Before procedures can be developed for appropriately addressing the cell formation problem, the objectives for adopting CM must be clearly defined. Table 1 is a summary of several of the objectives associated with CM classified into four major categories. Many of the objectives associated with adopting a cellular layout are situation dependent and therefore the list in Table 1 is generic and is not intended to be exhaustive.

The first major objective listed in Table 1 is to reduce setup times. It is worth noting that setup reductions in this paper refer to reducing the time spent on setups as opposed to reducing the time per setup. In other words, setup reductions for our purposes refer to reductions accomplished by sequencing and not reductions due to improving the change-over process.

There are numerous benefits associated with reducing setup times. For example, reducing setup times effectively increases the productive capacity of the plant because more time is available to engage in productive operations. also, reductions in setup times permit reductions in lot sizes and the adoption of just-in-time. Further, smaller lot sizes result in shorter lead times and reduced work-in-process inventory levels. More accurate forecasts and even competitive advantages can result from shorter lead times. Similarly, opportunities to improve the production process and improve the quality level often result from reductions in work-in-process inventory.


A second common objective of CM is to produce parts within a single cell. Achieving this significantly simplifies shop floor control. Further, the potential to increase the accountability, responsibility, and autonomy of the workers is enhanced. For example, workers in a cell can be held accountable for product quality when the product is produced cell complete. This is in contrast to the functional layout where parts are processed in many different departments and where workers in ne department can blame workers in other departments for poor quality. Also, lead times can be reduced by overlapping operations, i.e., sending parts ahead to the next operation before all parts in the batch are completed at the current machine, because all necessary equipment is located together in close proximity when parts are produced cell complete.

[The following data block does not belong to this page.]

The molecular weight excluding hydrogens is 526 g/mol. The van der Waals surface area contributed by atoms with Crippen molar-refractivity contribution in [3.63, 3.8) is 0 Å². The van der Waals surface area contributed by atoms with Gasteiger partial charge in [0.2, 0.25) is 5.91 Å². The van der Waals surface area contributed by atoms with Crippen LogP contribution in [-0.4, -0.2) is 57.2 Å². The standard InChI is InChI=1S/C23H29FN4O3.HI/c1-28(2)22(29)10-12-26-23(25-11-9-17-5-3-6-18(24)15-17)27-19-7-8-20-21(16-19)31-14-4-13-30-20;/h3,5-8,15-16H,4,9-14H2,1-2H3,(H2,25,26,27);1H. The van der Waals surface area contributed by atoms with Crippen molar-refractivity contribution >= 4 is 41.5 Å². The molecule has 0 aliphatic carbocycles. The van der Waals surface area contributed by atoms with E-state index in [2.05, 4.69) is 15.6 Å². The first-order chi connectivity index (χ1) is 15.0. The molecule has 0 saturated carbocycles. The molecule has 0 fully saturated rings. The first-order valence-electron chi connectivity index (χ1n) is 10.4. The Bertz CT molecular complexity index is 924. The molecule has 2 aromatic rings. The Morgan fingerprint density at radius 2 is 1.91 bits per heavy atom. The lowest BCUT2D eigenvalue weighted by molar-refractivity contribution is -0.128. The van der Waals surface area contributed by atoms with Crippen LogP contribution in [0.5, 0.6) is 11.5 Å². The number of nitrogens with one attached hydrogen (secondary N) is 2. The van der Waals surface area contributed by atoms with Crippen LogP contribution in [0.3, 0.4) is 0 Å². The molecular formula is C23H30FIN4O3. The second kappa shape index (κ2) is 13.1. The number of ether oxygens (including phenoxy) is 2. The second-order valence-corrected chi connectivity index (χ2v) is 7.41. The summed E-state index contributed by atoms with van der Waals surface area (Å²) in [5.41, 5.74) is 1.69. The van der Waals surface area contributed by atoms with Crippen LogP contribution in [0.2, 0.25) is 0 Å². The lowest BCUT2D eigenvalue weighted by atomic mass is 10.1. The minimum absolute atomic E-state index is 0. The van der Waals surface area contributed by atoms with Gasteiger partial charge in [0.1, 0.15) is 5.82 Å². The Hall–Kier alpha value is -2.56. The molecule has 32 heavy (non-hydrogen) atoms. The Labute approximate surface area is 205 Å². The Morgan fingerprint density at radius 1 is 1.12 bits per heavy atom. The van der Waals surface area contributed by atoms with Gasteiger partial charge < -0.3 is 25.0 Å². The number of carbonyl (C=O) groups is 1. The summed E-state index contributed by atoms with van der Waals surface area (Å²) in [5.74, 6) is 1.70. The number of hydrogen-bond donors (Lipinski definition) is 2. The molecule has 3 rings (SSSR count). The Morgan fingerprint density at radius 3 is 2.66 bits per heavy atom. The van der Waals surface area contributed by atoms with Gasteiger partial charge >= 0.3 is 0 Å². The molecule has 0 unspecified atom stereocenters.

Finally, two additional general objectives associated with CM are to minimize the investment in new equipment and to maintain acceptable utilization levels. Caution should be exercised to avoid overly emphasizing the machine utilization objective. For example, Shafer and Meredith (1990) argued that shop performance is improved when lead times and work-in-process inventory levels are reduced regardless of the level of machine utilization. In fact, emphasis upon machine utilization may very often be in direct conflict with one of the most basic objectives of a firm-making a profit (Goldratt and Cox (1986)).